There is still time for taxpayers who have failed over the years to report income in foreign bank accounts to participate in the Internal Revenue Service’s (IRS) Voluntary Disclosure program. Taxpayers who have not filed Forms 90-22.1 (FBAR reports) and come forward voluntarily will pay lower interest and penalties on their back taxes and can avoid tax avoidance penalties if they meet the filing deadline of September 23. Penalties and interest under FBAR rules are severe and can amount to more than twice the value of the account.
Turnaround time is fast for applications, Reuters reports. The IRS has been issuing conditional approval based on verification of a client’s passport or Social Security number, and a signature saying that no income has come from illegal sources, says Steven Mopsick, an attorney who worked for the IRS for 30 years. Mopsick said he is getting a three-day turnaround when he submits information to the IRS for the amnesty program.
Among those who can take advantage of the amnesty are the 4,450 individual taxpayers who, following an August court decision, may be receiving notices from UBS that their account information has been released to the IRS. They are eligible to participate in the amnesty programs, even if they have already received their notice, according to the IRS. Taxpayers with accounts in other foreign banks should also take advantage of the Voluntary Disclosure program, Reuters reports, because IRS officials have said other foreign banks, including HSBC Holdings PLC, Credit Suisse Group AG, and banks in the Cayman Islands, are being queried for possibly helping the wealthy evade taxes.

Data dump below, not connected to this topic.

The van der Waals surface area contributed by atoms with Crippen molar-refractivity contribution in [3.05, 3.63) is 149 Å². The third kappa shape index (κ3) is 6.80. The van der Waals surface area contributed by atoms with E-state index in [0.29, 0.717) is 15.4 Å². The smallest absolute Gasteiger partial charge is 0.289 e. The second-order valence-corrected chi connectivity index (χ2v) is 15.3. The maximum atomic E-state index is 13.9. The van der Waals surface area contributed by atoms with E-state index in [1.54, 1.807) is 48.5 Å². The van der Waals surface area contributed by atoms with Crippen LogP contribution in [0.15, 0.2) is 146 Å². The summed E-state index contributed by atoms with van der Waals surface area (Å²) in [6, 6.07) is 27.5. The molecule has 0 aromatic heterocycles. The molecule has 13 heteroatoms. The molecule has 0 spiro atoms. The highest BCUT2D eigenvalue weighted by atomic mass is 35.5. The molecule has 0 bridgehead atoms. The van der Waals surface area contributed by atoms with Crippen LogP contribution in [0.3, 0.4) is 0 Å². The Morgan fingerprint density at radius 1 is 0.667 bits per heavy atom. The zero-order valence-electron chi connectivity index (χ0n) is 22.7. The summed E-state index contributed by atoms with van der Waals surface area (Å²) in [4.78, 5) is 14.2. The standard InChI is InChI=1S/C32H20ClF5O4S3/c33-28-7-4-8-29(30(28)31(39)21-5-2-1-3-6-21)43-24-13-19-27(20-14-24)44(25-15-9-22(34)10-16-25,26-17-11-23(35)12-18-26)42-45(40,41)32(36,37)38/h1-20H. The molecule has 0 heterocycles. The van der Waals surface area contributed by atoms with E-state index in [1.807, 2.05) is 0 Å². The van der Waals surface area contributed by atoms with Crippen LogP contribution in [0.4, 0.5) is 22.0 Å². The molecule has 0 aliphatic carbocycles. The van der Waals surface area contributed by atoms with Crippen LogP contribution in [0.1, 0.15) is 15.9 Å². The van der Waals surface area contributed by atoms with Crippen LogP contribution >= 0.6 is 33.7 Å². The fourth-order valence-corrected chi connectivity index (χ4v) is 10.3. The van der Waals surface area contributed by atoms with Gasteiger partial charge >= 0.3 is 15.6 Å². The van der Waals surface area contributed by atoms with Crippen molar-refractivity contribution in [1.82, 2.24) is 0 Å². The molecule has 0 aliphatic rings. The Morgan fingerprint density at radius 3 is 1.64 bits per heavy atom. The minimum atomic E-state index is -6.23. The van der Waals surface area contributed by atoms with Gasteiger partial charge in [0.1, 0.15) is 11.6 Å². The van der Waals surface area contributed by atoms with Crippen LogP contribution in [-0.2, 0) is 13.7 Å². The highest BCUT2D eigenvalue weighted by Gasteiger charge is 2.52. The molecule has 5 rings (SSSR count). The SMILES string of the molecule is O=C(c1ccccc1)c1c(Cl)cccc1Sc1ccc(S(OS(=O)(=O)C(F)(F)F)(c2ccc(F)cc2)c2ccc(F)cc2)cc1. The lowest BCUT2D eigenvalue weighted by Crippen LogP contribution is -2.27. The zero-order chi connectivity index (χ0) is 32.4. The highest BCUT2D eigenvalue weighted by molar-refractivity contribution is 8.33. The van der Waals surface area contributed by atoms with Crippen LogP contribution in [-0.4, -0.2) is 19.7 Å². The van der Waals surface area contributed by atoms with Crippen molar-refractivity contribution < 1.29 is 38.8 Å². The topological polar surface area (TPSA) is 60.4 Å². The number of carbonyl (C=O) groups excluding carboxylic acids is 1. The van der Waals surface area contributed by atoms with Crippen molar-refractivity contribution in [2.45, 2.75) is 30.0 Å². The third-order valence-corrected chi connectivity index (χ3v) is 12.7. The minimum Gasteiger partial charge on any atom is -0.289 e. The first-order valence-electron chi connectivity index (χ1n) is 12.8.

When he announced the Voluntary Disclosure program in March, IRS Commissioner Douglas Shulman stressed the IRS’s commitment to pursuing taxpayers with unreported foreign income. “As we continue to step up our international enforcement efforts, this is a chance for people to come clean on their own. Our guidance to the field is for the next six months only, after which we will re-evaluate our options.”
Those who come in voluntarily will get a fair settlement, Shulman said. “We set up a penalty framework that makes sense for them -- they need to pay back-taxes and interest for six years, and pay either an accuracy or delinquency penalty on all six years. They will also pay a penalty of 20 percent of the amount in the foreign bank accounts in the year with the highest aggregate account or asset value. Just to be clear, this is 20 percent of the highest asset value of an account anytime in the past six years. This gives taxpayers -- and tax practitioners -- certainty and consistency in how their case will be handled.”
The IRS provides an example of what could happen to a foreign bank account holder who comes forward by September 23 compared with the potential outcome under current FBAR penalties if the account holder does not come forward and the IRS discovers the existence of the account.
If a taxpayer with an account with an initial deposit of $1 million on which the taxpayer has earned $300,000 comes forward and the IRS accepts the voluntary disclosure, that taxpayer would pay $386,000 plus interest. This includes:
· Tax of $105,000 (six years at $17,500) plus interest,
· An accuracy-related penalty of $21,000 (i.e., $105,000 x 20 percent), and
· An additional penalty, in lieu of the FBAR and other potential penalties that may apply, of $260,000 (i.e., $1,300,000 x 20 percent).
If the same taxpayer doesn’t come forward and the IRS discovers the offshore activities, the taxpayer faces up to $2,306,000 in tax, accuracy-related penalty, and FBAR penalty, nearly twice the value of the account. The taxpayer would also be liable for interest and possibly additional penalties, and an examination could lead to criminal prosecution.
Federal tax penalties may be only the first shoe to drop for taxpayers with undisclosed foreign bank accounts. In Connecticut, where UBS AG has its U.S. headquarters, Attorney General Richard Blumenthal is seeking information from the federal government into whether any of the 4,450 UBS accountholders whose identities will be revealed to the U.S. may have evaded state taxes.
Taxpayers wanting to participate in the IRS voluntary disclosure process should call the phone number associated with the state in which they reside. See Contact IRS About Voluntary Disclosure.